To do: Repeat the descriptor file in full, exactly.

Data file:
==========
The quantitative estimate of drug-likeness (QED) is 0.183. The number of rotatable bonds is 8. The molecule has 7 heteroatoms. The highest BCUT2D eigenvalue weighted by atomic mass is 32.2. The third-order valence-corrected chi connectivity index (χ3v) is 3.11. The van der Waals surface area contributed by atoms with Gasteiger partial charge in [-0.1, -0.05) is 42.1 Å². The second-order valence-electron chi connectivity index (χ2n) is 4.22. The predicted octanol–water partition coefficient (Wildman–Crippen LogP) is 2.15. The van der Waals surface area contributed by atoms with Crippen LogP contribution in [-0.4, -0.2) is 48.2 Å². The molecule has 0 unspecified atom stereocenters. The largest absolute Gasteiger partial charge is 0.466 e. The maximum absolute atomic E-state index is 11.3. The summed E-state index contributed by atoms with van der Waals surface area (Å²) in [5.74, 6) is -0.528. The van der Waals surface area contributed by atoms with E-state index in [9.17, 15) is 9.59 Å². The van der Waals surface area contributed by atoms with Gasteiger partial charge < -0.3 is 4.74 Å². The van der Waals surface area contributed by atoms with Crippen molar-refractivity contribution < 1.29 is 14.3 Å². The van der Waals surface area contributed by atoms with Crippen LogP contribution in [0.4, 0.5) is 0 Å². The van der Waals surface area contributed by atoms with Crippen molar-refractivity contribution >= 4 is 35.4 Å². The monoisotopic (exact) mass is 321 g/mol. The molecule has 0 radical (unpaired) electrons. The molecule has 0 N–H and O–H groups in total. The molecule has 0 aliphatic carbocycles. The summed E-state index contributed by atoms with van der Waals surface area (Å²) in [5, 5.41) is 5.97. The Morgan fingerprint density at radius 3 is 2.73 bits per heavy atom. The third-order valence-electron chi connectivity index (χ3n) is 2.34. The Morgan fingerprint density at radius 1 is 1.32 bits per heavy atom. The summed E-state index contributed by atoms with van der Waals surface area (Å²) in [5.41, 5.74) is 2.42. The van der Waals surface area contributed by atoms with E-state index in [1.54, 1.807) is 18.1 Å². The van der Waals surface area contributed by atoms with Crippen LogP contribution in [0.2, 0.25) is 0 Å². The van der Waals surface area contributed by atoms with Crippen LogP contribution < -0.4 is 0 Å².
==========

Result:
The quantitative estimate of drug-likeness (QED) is 0.183. The number of rotatable bonds is 8. The molecule has 7 heteroatoms. The highest BCUT2D eigenvalue weighted by atomic mass is 32.2. The third-order valence-corrected chi connectivity index (χ3v) is 3.11. The van der Waals surface area contributed by atoms with Gasteiger partial charge in [-0.1, -0.05) is 42.1 Å². The second-order valence-electron chi connectivity index (χ2n) is 4.22. The predicted octanol–water partition coefficient (Wildman–Crippen LogP) is 2.15. The van der Waals surface area contributed by atoms with Crippen LogP contribution in [-0.4, -0.2) is 48.2 Å². The molecule has 0 unspecified atom stereocenters. The largest absolute Gasteiger partial charge is 0.466 e. The maximum absolute atomic E-state index is 11.3. The summed E-state index contributed by atoms with van der Waals surface area (Å²) in [5.74, 6) is -0.528. The van der Waals surface area contributed by atoms with E-state index in [9.17, 15) is 9.59 Å². The van der Waals surface area contributed by atoms with Gasteiger partial charge < -0.3 is 4.74 Å². The van der Waals surface area contributed by atoms with Crippen molar-refractivity contribution < 1.29 is 14.3 Å². The van der Waals surface area contributed by atoms with Crippen LogP contribution in [0.4, 0.5) is 0 Å². The van der Waals surface area contributed by atoms with Crippen molar-refractivity contribution >= 4 is 35.4 Å². The monoisotopic (exact) mass is 321 g/mol. The molecule has 0 radical (unpaired) electrons. The molecule has 0 N–H and O–H groups in total. The molecule has 0 aliphatic carbocycles. The summed E-state index contributed by atoms with van der Waals surface area (Å²) in [5, 5.41) is 5.97. The Morgan fingerprint density at radius 3 is 2.73 bits per heavy atom. The third-order valence-electron chi connectivity index (χ3n) is 2.34. The Morgan fingerprint density at radius 1 is 1.32 bits per heavy atom. The summed E-state index contributed by atoms with van der Waals surface area (Å²) in [5.41, 5.74) is 2.42. The van der Waals surface area contributed by atoms with E-state index in [1.54, 1.807) is 18.1 Å². The van der Waals surface area contributed by atoms with Crippen LogP contribution in [0.2, 0.25) is 0 Å². The van der Waals surface area contributed by atoms with Crippen LogP contribution < -0.4 is 0 Å².